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"Switch" Studies for People with Lipodystrophy

August 2000

The major points from "'Switch' Studies"

  • Switching to a regimen without protease inhibitors may lower elevated cholesterol and triglyceride levels.

  • Switching may or may not effect fat redistribution.

  • Switching doesn't necessarily lead to a loss of viral control.

Many people are considering or have already switched to a regimen without protease inhibitors in hopes of reversing fat redistribution, or lipodystrophy syndrome(s), and/or to lower cholesterol and triglyceride levels that have been associated with using anti-HIV therapy. The studies below suggest that this strategy may be somewhat effective in reducing triglyceride and cholesterol levels. But there is conflicting information on whether it is effective in reversing fat redistribution.

Sydney Study Results

A group from Sydney, Australia, which has conducted a great deal of lipodystrophy research, reported on a study of 80 people who either continued using protease inhibitors or switched to a regimen of abacavir (Ziagen) + adefovir + nevirapine (Viramune) + hydroxyurea (Hydrea). People who switched had a decrease in triglyceride and cholesterol levels, but there was no change in HDL, or "good cholesterol."

Additionally, those who switched had some reduction in abdominal fat (fat around the gut, or central/truncal obesity) but continued to lose peripheral fat from their arms and legs. They also lost, on average, about six pounds in body weight. It's not clear whether the weight loss is due to switching anti-HIV drugs or to other factors. (Several studies have reported that people on adefovir lose weight.) People who continued using protease inhibitors continued to gain abdominal fat.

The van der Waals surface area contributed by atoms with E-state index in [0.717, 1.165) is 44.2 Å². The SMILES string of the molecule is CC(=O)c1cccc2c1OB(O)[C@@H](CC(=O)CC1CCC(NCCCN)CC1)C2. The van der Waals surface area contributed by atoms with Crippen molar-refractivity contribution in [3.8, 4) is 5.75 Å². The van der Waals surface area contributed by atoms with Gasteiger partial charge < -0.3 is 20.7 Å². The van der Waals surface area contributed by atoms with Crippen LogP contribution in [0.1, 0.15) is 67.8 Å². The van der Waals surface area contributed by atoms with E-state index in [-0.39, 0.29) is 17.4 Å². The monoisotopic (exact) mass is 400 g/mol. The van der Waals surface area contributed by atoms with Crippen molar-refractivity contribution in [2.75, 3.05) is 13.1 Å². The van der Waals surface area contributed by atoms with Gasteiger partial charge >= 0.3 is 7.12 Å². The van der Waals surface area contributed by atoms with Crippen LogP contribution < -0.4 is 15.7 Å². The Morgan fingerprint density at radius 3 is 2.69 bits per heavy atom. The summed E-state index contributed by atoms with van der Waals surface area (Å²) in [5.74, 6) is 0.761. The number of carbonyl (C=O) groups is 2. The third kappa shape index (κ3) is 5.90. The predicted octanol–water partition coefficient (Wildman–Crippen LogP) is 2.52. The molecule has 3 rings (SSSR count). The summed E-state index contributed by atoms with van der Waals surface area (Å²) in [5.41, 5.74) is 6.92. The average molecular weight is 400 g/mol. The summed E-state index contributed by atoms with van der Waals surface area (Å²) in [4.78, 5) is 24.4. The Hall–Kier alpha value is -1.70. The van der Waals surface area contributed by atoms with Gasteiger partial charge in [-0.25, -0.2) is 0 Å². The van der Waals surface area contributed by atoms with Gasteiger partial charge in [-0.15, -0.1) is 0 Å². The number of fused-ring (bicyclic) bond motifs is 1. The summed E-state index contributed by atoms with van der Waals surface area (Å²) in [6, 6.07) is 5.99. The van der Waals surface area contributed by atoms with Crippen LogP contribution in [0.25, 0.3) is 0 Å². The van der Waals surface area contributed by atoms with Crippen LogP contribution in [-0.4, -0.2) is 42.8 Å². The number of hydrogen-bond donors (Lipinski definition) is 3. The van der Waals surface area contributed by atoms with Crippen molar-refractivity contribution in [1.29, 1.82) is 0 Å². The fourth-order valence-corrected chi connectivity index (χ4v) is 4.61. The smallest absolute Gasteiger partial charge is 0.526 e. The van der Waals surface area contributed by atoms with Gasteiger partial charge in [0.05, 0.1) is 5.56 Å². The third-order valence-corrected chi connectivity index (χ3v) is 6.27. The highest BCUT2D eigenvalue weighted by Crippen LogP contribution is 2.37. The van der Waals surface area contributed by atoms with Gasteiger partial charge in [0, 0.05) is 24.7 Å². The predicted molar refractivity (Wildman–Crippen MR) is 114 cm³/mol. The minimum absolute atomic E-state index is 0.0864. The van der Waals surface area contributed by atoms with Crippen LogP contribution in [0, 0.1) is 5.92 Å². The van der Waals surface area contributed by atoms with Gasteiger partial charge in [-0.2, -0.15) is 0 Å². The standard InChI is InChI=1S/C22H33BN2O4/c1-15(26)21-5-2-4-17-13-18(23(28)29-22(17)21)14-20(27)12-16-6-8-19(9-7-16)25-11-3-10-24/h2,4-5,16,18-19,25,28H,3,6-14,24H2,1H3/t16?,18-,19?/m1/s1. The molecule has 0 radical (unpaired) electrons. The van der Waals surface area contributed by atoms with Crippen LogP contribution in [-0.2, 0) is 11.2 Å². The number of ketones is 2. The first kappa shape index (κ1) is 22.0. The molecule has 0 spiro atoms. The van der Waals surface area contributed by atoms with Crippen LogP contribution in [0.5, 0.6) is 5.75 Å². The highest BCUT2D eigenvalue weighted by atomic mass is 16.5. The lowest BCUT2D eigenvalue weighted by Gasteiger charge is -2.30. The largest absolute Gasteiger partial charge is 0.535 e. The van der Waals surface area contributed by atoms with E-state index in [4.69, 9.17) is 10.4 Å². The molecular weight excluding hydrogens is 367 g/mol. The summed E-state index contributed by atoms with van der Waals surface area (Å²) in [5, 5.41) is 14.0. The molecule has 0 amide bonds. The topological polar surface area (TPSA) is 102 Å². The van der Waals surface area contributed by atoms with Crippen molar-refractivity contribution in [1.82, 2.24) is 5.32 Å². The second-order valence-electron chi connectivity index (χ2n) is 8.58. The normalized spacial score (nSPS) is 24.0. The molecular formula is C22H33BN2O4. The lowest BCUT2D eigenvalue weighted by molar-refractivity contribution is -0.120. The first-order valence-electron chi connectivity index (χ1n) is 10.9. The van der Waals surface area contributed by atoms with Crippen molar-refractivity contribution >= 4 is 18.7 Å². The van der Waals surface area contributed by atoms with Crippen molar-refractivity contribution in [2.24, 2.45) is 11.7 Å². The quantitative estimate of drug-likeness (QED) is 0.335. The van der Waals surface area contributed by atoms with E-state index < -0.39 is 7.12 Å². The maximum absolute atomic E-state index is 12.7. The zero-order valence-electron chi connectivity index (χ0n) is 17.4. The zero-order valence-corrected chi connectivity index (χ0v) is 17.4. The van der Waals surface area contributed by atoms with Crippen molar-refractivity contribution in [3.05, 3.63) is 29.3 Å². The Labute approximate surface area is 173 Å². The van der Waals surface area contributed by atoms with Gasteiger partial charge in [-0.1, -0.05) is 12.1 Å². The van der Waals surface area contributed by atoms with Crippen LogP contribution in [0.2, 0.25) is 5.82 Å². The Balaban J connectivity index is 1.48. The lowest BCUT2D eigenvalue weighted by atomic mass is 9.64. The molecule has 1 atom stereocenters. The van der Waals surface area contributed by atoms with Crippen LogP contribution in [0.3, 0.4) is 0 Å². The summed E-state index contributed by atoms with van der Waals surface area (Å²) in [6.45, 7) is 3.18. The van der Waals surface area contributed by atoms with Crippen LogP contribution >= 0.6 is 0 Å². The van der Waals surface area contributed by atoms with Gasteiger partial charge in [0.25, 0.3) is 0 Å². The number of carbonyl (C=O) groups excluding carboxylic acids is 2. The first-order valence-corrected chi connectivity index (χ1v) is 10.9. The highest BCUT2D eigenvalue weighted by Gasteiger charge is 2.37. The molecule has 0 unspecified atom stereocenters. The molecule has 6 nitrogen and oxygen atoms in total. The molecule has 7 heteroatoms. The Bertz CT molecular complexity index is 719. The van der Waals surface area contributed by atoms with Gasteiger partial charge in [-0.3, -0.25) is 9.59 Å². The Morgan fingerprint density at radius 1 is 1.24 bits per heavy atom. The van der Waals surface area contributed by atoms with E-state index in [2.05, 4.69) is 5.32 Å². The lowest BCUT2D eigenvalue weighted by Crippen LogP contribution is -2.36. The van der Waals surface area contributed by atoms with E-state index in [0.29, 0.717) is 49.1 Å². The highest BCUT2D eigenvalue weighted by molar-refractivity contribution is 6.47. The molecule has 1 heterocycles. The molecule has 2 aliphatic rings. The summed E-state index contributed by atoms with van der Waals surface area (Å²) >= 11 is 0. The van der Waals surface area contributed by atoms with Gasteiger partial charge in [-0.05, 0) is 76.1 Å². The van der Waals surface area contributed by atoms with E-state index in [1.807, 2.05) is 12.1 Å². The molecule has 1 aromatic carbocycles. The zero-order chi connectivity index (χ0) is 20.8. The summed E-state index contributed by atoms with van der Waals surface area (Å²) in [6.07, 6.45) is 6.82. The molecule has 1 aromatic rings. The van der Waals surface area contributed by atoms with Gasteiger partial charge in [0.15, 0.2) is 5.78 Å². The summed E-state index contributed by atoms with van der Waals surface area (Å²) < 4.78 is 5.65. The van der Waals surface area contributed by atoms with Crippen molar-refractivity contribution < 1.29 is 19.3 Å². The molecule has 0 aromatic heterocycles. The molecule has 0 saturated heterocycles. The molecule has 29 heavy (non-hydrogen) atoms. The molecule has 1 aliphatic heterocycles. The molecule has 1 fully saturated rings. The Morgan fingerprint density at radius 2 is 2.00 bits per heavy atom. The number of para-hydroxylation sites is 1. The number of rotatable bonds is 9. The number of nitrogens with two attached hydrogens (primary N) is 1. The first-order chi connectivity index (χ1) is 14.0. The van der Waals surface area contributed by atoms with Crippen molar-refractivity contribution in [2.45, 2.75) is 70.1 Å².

Barcelona Study Results

A study conducted in Barcelona followed 106 people who continued using combinations which included protease inhibitors or switched to ddI (didanosine, Videx) + d4T (stavudine, Zerit) + nevirapine. People who switched significantly lowered their cholesterol and triglyceride levels while those who continued using protease inhibitors saw no change in either measurement. Neither group experienced changes in glucose levels.

The loss of peripheral fat seemed to stabilize among people who switched to the nevirapine regimen, while those on protease inhibitors continued to lose peripheral fat. There were no significant reductions in abdominal fat in either group. There were also no differences in viral load rebounds (from below to above 50 copies HIV RNA) between the two groups after 36 weeks of the study. Those switching therapy had a small increase in CD4+ cell counts.


These and other results suggest that protease inhibitors are primarily responsible for the reported increases in triglyceride and cholesterol levels. Switching to a regimen without protease inhibitors does appear to lower these levels. However, it's unclear whether this is the case for all non-protease inhibitor drugs. For instance, several studies have shown that the non-nucleoside drug efavirenz (Sustiva) also increases triglyceride and cholesterol levels.

Changing anti-HIV therapies may or may not be useful in reversing fat redistribution. It is entirely possible that some of the side effects are due to specific drugs and is not drug-class specific. In other words, one protease inhibitor may increase triglyceride and cholesterol levels while another may not. Some emerging results support this theory.

For example, based on some relatively short-term studies, the protease inhibitor amprenavir (Agenerase) does not appear to increase triglycerides and cholesterol as much as the other currently available protease inhibitors. Other studies suggest that d4T affects the loss of peripheral fat more than the other nucleoside analogue drugs. Two studies have shown that people who switched from d4T to other nucleoside analogue drugs had increases in peripheral fat but no change in abdominal fat. These observations suggest that some fat redistribution may be reversible.

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